Review Category : National News

NY Prison Escapees Were Originally Headed to Mexico

New York State Police(NEW YORK) — Prison escapees Richard Matt and David Sweat had originally planned to flee to Mexico before the two split up last week, New York Gov. Andrew Cuomo said in a radio interview Monday.

Investigators have already started getting important information from captured inmate Sweat, who is now undergoing treatment at Albany Medical Center, Cuomo said.

“The plan was to head to Mexico, which would have been aided by Joyce Mitchell’s vehicle,” Cuomo said. “They would get the car and then drive to Mexico.”

Two employees at the prison, including Mitchell, a tailor shop employee, have been charged in connection with the escape.

“When Mitchell doesn’t show up, the Mexico plan gets foiled and they head north to Canada,” Cuomo said.

The governor also said Sweat split up from Matt five days ago because he felt like “Matt was slowing him down.”

Mitchell was charged with providing hacksaw blades and tools to the men through frozen hamburger meat. She pleaded not guilty to the felony and misdemeanor charges.

Mitchell’s lawyer, Steve Johnston, said in a statement Monday, “I just spoke with Joyce and she is ecstatic both that the manhunt has ended and also that it appears no harm came to any other person.”

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NY Prison Escapees Were Originally Headed to Mexico

New York State Police(NEW YORK) — Prison escapees Richard Matt and David Sweat had originally planned to flee to Mexico before the two split up last week, New York Gov. Andrew Cuomo said in a radio interview Monday.

Investigators have already started getting important information from captured inmate Sweat, who is now undergoing treatment at Albany Medical Center, Cuomo said.

“The plan was to head to Mexico, which would have been aided by Joyce Mitchell’s vehicle,” Cuomo said. “They would get the car and then drive to Mexico.”

Two employees at the prison, including Mitchell, a tailor shop employee, have been charged in connection with the escape.

“When Mitchell doesn’t show up, the Mexico plan gets foiled and they head north to Canada,” Cuomo said.

The governor also said Sweat split up from Matt five days ago because he felt like “Matt was slowing him down.”

Mitchell was charged with providing hacksaw blades and tools to the men through frozen hamburger meat. She pleaded not guilty to the felony and misdemeanor charges.

Mitchell’s lawyer, Steve Johnston, said in a statement Monday, “I just spoke with Joyce and she is ecstatic both that the manhunt has ended and also that it appears no harm came to any other person.”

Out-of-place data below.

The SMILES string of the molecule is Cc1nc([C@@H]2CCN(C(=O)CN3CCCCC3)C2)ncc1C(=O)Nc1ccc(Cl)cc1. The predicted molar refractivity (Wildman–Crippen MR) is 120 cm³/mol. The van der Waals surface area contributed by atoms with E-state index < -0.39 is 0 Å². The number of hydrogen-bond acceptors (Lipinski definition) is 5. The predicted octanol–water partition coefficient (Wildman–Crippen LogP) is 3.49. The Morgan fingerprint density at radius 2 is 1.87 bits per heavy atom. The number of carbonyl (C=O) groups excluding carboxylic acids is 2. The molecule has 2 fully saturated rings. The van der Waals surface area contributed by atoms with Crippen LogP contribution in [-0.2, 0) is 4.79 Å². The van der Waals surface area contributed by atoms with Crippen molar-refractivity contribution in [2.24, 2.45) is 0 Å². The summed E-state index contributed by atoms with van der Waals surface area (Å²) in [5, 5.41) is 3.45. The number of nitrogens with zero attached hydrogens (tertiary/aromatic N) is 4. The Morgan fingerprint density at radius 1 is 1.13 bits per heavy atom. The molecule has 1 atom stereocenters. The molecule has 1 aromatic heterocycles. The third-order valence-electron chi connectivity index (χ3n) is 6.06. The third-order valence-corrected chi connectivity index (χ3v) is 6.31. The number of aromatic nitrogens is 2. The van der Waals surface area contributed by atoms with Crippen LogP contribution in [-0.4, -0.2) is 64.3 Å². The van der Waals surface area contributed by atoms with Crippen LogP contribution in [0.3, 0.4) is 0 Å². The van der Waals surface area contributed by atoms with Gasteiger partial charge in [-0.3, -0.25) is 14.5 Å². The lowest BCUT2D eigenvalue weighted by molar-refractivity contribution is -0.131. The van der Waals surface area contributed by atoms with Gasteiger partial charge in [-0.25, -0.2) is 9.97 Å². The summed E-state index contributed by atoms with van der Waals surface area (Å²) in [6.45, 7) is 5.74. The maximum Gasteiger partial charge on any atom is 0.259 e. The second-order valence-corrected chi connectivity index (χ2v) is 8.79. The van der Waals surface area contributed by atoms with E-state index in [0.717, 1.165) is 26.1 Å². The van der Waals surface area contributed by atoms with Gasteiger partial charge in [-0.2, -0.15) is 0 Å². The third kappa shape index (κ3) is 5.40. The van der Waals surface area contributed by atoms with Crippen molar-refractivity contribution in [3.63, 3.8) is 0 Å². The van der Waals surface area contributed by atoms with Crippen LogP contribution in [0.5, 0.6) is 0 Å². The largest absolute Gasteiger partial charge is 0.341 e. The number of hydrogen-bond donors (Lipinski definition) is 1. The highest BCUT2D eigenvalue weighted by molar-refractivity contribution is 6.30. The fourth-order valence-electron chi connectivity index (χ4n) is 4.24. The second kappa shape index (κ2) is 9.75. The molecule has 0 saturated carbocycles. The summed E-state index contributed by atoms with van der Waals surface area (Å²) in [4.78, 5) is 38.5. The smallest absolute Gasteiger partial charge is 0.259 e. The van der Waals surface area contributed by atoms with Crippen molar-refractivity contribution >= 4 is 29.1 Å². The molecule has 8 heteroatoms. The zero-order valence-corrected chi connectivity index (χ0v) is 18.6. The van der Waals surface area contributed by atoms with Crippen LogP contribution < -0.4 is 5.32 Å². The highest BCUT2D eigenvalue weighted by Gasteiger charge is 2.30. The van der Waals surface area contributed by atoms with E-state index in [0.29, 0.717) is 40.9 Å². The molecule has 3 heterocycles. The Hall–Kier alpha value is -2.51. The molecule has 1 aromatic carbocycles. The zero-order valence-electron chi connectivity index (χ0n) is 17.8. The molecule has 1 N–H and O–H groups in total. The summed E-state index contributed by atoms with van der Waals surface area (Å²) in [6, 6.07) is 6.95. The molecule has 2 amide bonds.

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SpaceX Rocket Explosion Destroys Students’ Science Experiment

Courtesy Becky Ashe(CAPE CANAVERAL, Fla.) — Four Tennessee students had the thrill of watching their science experiment being launched into space on board SpaceX’s Dragon vehicle this weekend, only to find out minutes later that the rocket, then out of their sights, had exploded in mid-air and was a total loss.

Keagan Cross, 14, worked on an experiment with three other students from Gresham Middle School in Knoxville, Tennessee, that was designed to measure the effects micro-gravity at the International Space Station would have on antibiotics.

Watching the launch, “it was this elated feeling of something I touched is in space,” Cross told ABC News Monday on the bus ride home from the launch at Cape Canaveral, Florida. “And then hearing the news, it was devastating and disappointing.”

It was the second loss in recent months for students enrolled in the science, technology, engineering and math program for schools in Knox County, Tennessee. Last October, a group watched as Orbital’s Cygnus spacecraft blew up on the launch pad.

While the Cygnus launch was a fiery failure on the launch pad, Becky Ashe, the Knox County Schools coordinator for science, technology, engineering and math projects, told ABC News it wasn’t immediately apparent this time what had happened.

“That one [Cygnus] was so dramatic,” she told ABC News. “With Dragon, we were standing there watching the launch. It looked successful and then we noticed the second cloud of smoke, and several of us were like, ‘Is that supposed to happen?'”

Ashe said it took a couple of minutes before they found out the spacecraft had exploded.

“The first reaction was disappointment because they were so excited about seeing their experiments launched,” she said. “The second was I was grateful knowing it was an unmanned capsule and the launch pad wasn’t destroyed.”

As the students ride on a bus home to Tennessee, Ashe said they’re disappointed but feeling resilient and ready to take NASA up on an offer to once again fly their experiment to space on a future flight.

“NASA was really good and got all of the students together,” Ashe said. “They didn’t have any details to share but they did reassure that part of space flight is hard, getting out of Earth’s gravity.”

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SpaceX Rocket Explosion Destroys Students’ Science Experiment

Courtesy Becky Ashe(CAPE CANAVERAL, Fla.) — Four Tennessee students had the thrill of watching their science experiment being launched into space on board SpaceX’s Dragon vehicle this weekend, only to find out minutes later that the rocket, then out of their sights, had exploded in mid-air and was a total loss.